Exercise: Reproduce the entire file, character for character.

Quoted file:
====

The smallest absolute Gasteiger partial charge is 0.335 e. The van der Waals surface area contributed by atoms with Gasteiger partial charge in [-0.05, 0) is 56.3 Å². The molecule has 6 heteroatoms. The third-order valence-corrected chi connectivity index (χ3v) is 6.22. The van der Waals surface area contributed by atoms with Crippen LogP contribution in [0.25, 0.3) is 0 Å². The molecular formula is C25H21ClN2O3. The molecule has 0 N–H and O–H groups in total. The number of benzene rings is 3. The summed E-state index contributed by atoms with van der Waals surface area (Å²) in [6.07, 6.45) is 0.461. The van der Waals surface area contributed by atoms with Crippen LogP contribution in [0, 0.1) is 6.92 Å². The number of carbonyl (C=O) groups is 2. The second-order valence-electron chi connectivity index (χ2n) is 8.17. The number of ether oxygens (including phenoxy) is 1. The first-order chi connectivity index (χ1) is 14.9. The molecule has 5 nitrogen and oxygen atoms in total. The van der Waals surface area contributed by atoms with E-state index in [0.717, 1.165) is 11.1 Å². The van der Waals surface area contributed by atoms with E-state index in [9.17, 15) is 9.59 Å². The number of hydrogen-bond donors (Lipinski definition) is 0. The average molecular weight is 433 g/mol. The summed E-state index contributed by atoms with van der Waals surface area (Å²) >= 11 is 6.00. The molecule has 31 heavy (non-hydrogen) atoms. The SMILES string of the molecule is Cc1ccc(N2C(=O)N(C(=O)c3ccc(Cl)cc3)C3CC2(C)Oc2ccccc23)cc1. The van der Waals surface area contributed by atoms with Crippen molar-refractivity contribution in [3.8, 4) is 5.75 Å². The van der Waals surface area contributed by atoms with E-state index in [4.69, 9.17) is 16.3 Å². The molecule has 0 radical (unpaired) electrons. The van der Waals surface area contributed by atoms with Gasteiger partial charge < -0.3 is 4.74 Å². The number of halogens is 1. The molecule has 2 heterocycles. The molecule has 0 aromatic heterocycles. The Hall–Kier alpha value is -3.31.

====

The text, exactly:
The smallest absolute Gasteiger partial charge is 0.335 e. The van der Waals surface area contributed by atoms with Gasteiger partial charge in [-0.05, 0) is 56.3 Å². The molecule has 6 heteroatoms. The third-order valence-corrected chi connectivity index (χ3v) is 6.22. The van der Waals surface area contributed by atoms with Crippen LogP contribution in [0.25, 0.3) is 0 Å². The molecular formula is C25H21ClN2O3. The molecule has 0 N–H and O–H groups in total. The number of benzene rings is 3. The summed E-state index contributed by atoms with van der Waals surface area (Å²) in [6.07, 6.45) is 0.461. The van der Waals surface area contributed by atoms with Crippen LogP contribution in [0, 0.1) is 6.92 Å². The number of carbonyl (C=O) groups is 2. The second-order valence-electron chi connectivity index (χ2n) is 8.17. The number of ether oxygens (including phenoxy) is 1. The first-order chi connectivity index (χ1) is 14.9. The molecule has 5 nitrogen and oxygen atoms in total. The van der Waals surface area contributed by atoms with E-state index in [0.717, 1.165) is 11.1 Å². The van der Waals surface area contributed by atoms with E-state index in [9.17, 15) is 9.59 Å². The number of hydrogen-bond donors (Lipinski definition) is 0. The average molecular weight is 433 g/mol. The summed E-state index contributed by atoms with van der Waals surface area (Å²) >= 11 is 6.00. The molecule has 31 heavy (non-hydrogen) atoms. The SMILES string of the molecule is Cc1ccc(N2C(=O)N(C(=O)c3ccc(Cl)cc3)C3CC2(C)Oc2ccccc23)cc1. The van der Waals surface area contributed by atoms with Crippen molar-refractivity contribution in [3.8, 4) is 5.75 Å². The van der Waals surface area contributed by atoms with E-state index in [4.69, 9.17) is 16.3 Å². The molecule has 0 radical (unpaired) electrons. The van der Waals surface area contributed by atoms with Gasteiger partial charge < -0.3 is 4.74 Å². The number of halogens is 1. The molecule has 2 heterocycles. The molecule has 0 aromatic heterocycles. The Hall–Kier alpha value is -3.31.